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Volume 9, Issue 1


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Mathematica 4.2: A Technical Review
Lars Hohmuth

Kernel Enhancements


Mathematica 4.2 provides a completely new implementation of the LinearProgramming solver, bringing significant enhancements and increased performance. LinearProgramming also provides new functionality. Users can now directly specify equality constraints and bound constraints making typical problems easier to specify (e.g., as one equality instead of two inequalities).


In Mathematica 4.2, a scaling technique is introduced so that LinearProgramming is able to solve very badly scaled problems. For example, consider the following Klee–Minty problem of dimension 5.

In general, the Klee–Minty problem of dimension , expressed in the LinearProgramming syntax, is:

It is known that the use of the simplex algorithm with a naive pivot rule on this example would make the number of iterations increase exponentially with the dimension of the problem. However, due to the scaling technique introduced, this can be solved quite fast. For example, in Mathematica 4.1:

Mathematica 4.2 applies scaling by default. This means that the simplex algorithm converges very quickly.

Ease of Use

The syntax of LinearProgramming has been extended so that it can handle problems with bound and free variables easily, while at the same time being backward compatible.

For example, consider the following problem with both equality and inequality constraints as well as with bound variables () and a free variable ().

Here is how to solve this problem.

In the above example, the third argument {{10,-1},{11,0},{12,1}} can be explained as follows. For each pair of numbers, the first number represents the value of the right side of the equation, while the second number represents the Boolean test being performed: represents a “less than” relationship; 0 represents an “equal to” relationship; and 1 represents a “greater than” relationship.


Improved NSolve Robustness and Speed

Robustness enhancements in NSolve let Mathematica find the correct number of solutions and at a higher precision in many cases. For example, eigenvalue computations are now performed to isolate the individual roots numerically.

The solution accuracy described here is the worst residual error in p. NSolve gives a set of solutions that, when put back into the original equations, should all give zero. SolutionAccuracy checks for the value that is farthest from zero. This results in the number of digits to the right of the decimal point that are zero.

The corresponding list of accuracies in Version 4.1 is .

This is a system of polynomial equations.

All of the above solutions are equal to 0, at least up to the given accuracy, as shown below. The following code generates the residual errors for the previous calculation.

More precisely, this is the accuracy with which the polynomials are satisfied for each solution.


New Simplifier: ProductLog

Mathematica 4.2 allows you to simplify the output of the ProductLog function. This capability is useful when solving certain classes of exponential polynomial equations.

Improved Simplifier: Mod

We can now simplify modular expressions, leading also to improvements for functions such as Floor and Ceiling.

Improved Simplifier: Log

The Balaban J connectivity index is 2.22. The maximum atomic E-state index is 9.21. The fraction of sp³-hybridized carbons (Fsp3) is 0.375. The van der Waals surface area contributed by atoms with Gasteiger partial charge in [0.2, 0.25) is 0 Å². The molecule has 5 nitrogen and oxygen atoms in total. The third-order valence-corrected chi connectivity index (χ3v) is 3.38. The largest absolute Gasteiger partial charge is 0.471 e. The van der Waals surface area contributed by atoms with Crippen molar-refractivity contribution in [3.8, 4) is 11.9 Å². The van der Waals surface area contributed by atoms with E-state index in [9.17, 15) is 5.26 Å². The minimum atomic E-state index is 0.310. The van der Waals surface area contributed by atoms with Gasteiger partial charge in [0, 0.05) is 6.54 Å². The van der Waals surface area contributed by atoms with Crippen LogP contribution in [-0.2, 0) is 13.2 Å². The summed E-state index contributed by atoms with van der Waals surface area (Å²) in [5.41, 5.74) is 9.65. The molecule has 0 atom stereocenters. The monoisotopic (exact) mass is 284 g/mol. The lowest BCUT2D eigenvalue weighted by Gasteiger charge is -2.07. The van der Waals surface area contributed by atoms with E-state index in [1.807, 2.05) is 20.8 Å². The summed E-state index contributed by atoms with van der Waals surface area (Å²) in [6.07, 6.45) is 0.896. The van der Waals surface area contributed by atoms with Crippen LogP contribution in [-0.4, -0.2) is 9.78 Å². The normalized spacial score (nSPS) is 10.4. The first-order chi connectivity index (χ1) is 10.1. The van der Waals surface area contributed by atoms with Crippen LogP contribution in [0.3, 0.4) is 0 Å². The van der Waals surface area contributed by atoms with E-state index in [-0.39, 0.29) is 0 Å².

FullSimplify now knows when it can use the distribution rule in logarithmic expressions.

Improved Simplifiers: Erf, InverseErf, Erfc, InverseErfc

Mathematica 4.2 also improves the capabilities for simplifying expressions involving the error function and related functions.


Continuing the tradition of better performance and functionality with each new version. Mathematica 4.2 featured many other improvements to previously existing technology. The following are some examples of the additional improvements in the kernel.

Improved PackedArray Implementation

Mathematica 4.2 introduces improved packed array implementation over earlier versions. This improvement leads to speedups for functions such as Dot and Transpose. The speedups affect operations such as separating the colors in a two-dimensional image with three color planes.


The speed of FactorInteger has been improved by a new implementation.

For comparison, Mathematica 4.1 took almost 50 times as long to do the same computation.

The FactorInteger function now implements the quadratic sieve algorithm for large integers. This results in significant speed improvements for certain calculations. For example, the following command factors the 7th Fermat number, a notoriously large calculation that was done for the first time in 1970.

NotElement and InvisibleTimes

For simplicity, Mathematica 4.2 introduced a new Boolean test function that makes it easier to determine if an expression is not a member of a family of expressions or numbers.

InvisibleTimes is also a new operator. The expression below is actually multiplying 2 and 3 together due to the presence of the InvisibleTimes operator between them.

New Cellular Automata Function

Cellular automata are useful computational tools for describing and modeling natural systems. They have wide applications in science, engineering, and computer science. The new CellularAutomaton[rnum,init, t] function generates a list representing the evolution of cellular automaton rule rnum from initial condition init for t steps. This function makes it easy to experiment with cellular automata, such as the ones covered in Stephen Wolfram’s A New Kind of Science. For more information on the book, visit

This generates the first 100 steps in the evolution of the rule 30 cellular automaton.

This generates a plot of the data so you can visualize the cellular automaton.

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